Date of Award
Master of Science
Police rely on eyewitness identifications to solve crimes, but eyewitnesses can make mistakes. These mistakes in decision-making can have serious consequences for the criminal justice system. Eyewitnesses can erroneously identify an innocent suspect as the culprit, which could result in a wrongful conviction, or fail to identify a guilty suspect as the culprit, which could result in the culprit avoiding punishment. Drawing on Berkowitz’s (1989) frustration-aggression hypothesis, the current study tested whether eyewitnesses' status as either a victim or a bystander influenced their decision-making processes in a showup procedure after eliminating attention and encoding as possible mediators of the victim-bystander status manipulation. Although victims reported significantly higher feelings of anger than bystanders, victims did not significantly differ from bystanders in identification rates, confidence ratings, response latency, or motivation to catch the guilty culprit. In addition, victims did not significantly differ from bystanders in their ability to distinguish between guilty culprits and innocent suspects. However, analysis of post-identification judgments revealed that victims who made identified innocent suspects reported paying significantly more attention to the culprit, recalling significantly more specific facial features of the culprit, and having a significantly clearer image of the culprit’s face than bystanders. In addition, victims reported being significantly more willing to testify in court regarding their identification decision than bystanders. These findings suggest that victims may increase the potency of their positive identifications by bolstering responses to post-identification judgments. Consequently, victims may give the appearance of having a greater ability to accurately identify guilty culprits than bystanders, even in the absence of true differences.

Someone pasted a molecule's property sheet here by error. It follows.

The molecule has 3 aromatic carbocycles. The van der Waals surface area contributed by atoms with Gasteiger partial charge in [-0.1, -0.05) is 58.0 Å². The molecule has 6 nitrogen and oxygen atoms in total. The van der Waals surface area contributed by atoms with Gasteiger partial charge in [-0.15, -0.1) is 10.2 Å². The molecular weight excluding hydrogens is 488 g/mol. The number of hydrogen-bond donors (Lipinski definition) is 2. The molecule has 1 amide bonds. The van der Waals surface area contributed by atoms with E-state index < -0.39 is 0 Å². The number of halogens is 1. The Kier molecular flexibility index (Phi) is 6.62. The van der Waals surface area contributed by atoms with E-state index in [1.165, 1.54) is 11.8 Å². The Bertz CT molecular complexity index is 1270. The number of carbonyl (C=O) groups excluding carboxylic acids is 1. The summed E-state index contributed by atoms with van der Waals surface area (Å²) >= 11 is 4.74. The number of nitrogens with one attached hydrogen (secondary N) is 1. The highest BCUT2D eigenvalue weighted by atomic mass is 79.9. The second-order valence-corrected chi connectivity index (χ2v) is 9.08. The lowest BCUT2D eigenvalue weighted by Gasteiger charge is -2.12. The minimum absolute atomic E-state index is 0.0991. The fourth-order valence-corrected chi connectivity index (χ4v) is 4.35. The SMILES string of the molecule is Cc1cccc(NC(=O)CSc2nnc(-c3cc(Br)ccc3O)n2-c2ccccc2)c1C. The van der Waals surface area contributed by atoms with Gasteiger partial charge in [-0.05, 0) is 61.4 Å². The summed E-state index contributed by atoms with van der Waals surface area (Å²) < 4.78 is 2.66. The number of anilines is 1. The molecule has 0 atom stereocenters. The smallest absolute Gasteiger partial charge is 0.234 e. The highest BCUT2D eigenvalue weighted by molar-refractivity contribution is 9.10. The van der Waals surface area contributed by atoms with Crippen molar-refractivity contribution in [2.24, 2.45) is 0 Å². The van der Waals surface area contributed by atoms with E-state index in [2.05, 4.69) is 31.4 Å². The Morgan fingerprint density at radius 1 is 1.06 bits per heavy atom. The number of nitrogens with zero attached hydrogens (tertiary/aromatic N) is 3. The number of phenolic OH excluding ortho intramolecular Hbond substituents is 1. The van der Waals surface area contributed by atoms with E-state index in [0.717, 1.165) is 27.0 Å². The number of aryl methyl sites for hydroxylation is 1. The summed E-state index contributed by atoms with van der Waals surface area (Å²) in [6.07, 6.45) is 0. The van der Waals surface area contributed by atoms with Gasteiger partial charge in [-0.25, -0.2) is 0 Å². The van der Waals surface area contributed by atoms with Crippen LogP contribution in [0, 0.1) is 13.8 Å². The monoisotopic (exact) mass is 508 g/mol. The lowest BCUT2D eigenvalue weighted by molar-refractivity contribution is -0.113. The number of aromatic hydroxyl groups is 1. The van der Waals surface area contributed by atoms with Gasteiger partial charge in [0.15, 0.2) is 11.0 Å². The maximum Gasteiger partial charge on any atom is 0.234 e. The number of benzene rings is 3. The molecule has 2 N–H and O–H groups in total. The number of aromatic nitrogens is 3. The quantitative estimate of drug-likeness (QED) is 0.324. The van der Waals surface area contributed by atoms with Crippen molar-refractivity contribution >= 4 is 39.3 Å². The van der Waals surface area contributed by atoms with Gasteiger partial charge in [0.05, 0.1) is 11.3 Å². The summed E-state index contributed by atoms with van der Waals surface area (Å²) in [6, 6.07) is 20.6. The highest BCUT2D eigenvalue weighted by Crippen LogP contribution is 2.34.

Ryan Edward Ditchfield
Ditchfield, Ryan Edward, "Victims as aggressors: Does victim-bystander status influence eyewitness decision-making in showup procedures?" (2019). Graduate Theses and Dissertations. 17001.